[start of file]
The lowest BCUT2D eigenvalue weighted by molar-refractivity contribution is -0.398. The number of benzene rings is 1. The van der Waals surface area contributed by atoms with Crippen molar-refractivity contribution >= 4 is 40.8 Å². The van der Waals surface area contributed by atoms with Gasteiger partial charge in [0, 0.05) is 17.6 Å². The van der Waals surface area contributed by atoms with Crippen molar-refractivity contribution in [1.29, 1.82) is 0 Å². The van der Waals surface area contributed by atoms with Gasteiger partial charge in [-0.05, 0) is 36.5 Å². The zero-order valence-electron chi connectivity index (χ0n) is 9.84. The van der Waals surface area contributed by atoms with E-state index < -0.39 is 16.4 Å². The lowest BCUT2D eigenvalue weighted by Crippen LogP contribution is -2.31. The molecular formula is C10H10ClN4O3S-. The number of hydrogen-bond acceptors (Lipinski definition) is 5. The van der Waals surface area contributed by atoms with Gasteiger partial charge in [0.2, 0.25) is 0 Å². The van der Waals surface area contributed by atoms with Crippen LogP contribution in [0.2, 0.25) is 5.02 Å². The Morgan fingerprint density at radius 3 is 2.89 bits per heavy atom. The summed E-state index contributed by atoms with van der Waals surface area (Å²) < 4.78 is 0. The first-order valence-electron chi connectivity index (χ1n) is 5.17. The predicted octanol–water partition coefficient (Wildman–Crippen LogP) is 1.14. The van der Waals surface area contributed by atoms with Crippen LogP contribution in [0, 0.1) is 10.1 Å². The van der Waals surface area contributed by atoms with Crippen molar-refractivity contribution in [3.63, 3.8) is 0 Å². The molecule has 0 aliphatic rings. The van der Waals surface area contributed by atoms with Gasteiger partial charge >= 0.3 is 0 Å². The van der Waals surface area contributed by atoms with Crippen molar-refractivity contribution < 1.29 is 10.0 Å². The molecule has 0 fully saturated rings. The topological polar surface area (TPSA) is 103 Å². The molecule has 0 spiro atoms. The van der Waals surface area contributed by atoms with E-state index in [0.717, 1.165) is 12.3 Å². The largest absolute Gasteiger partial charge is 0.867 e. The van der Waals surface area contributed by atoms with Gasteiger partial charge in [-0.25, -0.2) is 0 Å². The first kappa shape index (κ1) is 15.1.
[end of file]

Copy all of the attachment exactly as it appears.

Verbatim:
The lowest BCUT2D eigenvalue weighted by molar-refractivity contribution is -0.398. The number of benzene rings is 1. The van der Waals surface area contributed by atoms with Crippen molar-refractivity contribution >= 4 is 40.8 Å². The van der Waals surface area contributed by atoms with Gasteiger partial charge in [0, 0.05) is 17.6 Å². The van der Waals surface area contributed by atoms with Crippen molar-refractivity contribution in [1.29, 1.82) is 0 Å². The van der Waals surface area contributed by atoms with Gasteiger partial charge in [-0.05, 0) is 36.5 Å². The zero-order valence-electron chi connectivity index (χ0n) is 9.84. The van der Waals surface area contributed by atoms with E-state index < -0.39 is 16.4 Å². The lowest BCUT2D eigenvalue weighted by Crippen LogP contribution is -2.31. The molecular formula is C10H10ClN4O3S-. The number of hydrogen-bond acceptors (Lipinski definition) is 5. The van der Waals surface area contributed by atoms with Gasteiger partial charge in [0.2, 0.25) is 0 Å². The van der Waals surface area contributed by atoms with Crippen LogP contribution in [0.2, 0.25) is 5.02 Å². The Morgan fingerprint density at radius 3 is 2.89 bits per heavy atom. The summed E-state index contributed by atoms with van der Waals surface area (Å²) < 4.78 is 0. The first-order valence-electron chi connectivity index (χ1n) is 5.17. The predicted octanol–water partition coefficient (Wildman–Crippen LogP) is 1.14. The van der Waals surface area contributed by atoms with Crippen LogP contribution in [0, 0.1) is 10.1 Å². The van der Waals surface area contributed by atoms with Crippen molar-refractivity contribution in [3.63, 3.8) is 0 Å². The molecule has 0 aliphatic rings. The van der Waals surface area contributed by atoms with Gasteiger partial charge >= 0.3 is 0 Å². The van der Waals surface area contributed by atoms with Crippen molar-refractivity contribution < 1.29 is 10.0 Å². The molecule has 0 fully saturated rings. The topological polar surface area (TPSA) is 103 Å². The molecule has 0 spiro atoms. The van der Waals surface area contributed by atoms with E-state index in [0.717, 1.165) is 12.3 Å². The largest absolute Gasteiger partial charge is 0.867 e. The van der Waals surface area contributed by atoms with Gasteiger partial charge in [-0.25, -0.2) is 0 Å². The first kappa shape index (κ1) is 15.1.